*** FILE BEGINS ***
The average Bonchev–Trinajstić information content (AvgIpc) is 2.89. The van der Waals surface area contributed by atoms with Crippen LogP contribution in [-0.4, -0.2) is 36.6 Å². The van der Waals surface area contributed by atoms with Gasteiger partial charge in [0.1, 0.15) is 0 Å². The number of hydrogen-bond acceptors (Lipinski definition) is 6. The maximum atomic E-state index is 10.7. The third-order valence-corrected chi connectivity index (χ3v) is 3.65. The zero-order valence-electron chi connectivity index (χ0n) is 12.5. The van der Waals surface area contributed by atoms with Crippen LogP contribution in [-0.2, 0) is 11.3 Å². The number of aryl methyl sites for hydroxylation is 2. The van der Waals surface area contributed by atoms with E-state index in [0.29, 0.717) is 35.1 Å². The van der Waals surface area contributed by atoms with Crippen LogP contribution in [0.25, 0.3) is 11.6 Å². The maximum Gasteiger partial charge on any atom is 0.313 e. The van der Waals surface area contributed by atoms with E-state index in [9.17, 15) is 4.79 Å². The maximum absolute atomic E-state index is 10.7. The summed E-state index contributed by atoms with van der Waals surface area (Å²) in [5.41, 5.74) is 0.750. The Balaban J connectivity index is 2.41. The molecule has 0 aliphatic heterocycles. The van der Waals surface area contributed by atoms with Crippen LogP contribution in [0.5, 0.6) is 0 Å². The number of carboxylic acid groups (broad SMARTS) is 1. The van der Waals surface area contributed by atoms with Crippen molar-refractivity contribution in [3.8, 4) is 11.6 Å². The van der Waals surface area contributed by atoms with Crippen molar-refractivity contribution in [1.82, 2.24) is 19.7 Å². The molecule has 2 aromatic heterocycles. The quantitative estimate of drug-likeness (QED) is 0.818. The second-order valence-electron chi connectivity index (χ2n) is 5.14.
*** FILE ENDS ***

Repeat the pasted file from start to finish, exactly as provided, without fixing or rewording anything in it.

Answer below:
The average Bonchev–Trinajstić information content (AvgIpc) is 2.89. The van der Waals surface area contributed by atoms with Crippen LogP contribution in [-0.4, -0.2) is 36.6 Å². The van der Waals surface area contributed by atoms with Gasteiger partial charge in [0.1, 0.15) is 0 Å². The number of hydrogen-bond acceptors (Lipinski definition) is 6. The maximum atomic E-state index is 10.7. The third-order valence-corrected chi connectivity index (χ3v) is 3.65. The zero-order valence-electron chi connectivity index (χ0n) is 12.5. The van der Waals surface area contributed by atoms with Crippen LogP contribution in [-0.2, 0) is 11.3 Å². The number of aryl methyl sites for hydroxylation is 2. The van der Waals surface area contributed by atoms with E-state index in [0.29, 0.717) is 35.1 Å². The van der Waals surface area contributed by atoms with Crippen LogP contribution in [0.25, 0.3) is 11.6 Å². The maximum Gasteiger partial charge on any atom is 0.313 e. The van der Waals surface area contributed by atoms with E-state index in [9.17, 15) is 4.79 Å². The maximum absolute atomic E-state index is 10.7. The summed E-state index contributed by atoms with van der Waals surface area (Å²) in [5.41, 5.74) is 0.750. The Balaban J connectivity index is 2.41. The molecule has 0 aliphatic heterocycles. The van der Waals surface area contributed by atoms with Crippen LogP contribution in [0.5, 0.6) is 0 Å². The number of carboxylic acid groups (broad SMARTS) is 1. The van der Waals surface area contributed by atoms with Crippen molar-refractivity contribution in [3.8, 4) is 11.6 Å². The van der Waals surface area contributed by atoms with Crippen molar-refractivity contribution in [1.82, 2.24) is 19.7 Å². The molecule has 2 aromatic heterocycles. The quantitative estimate of drug-likeness (QED) is 0.818. The second-order valence-electron chi connectivity index (χ2n) is 5.14.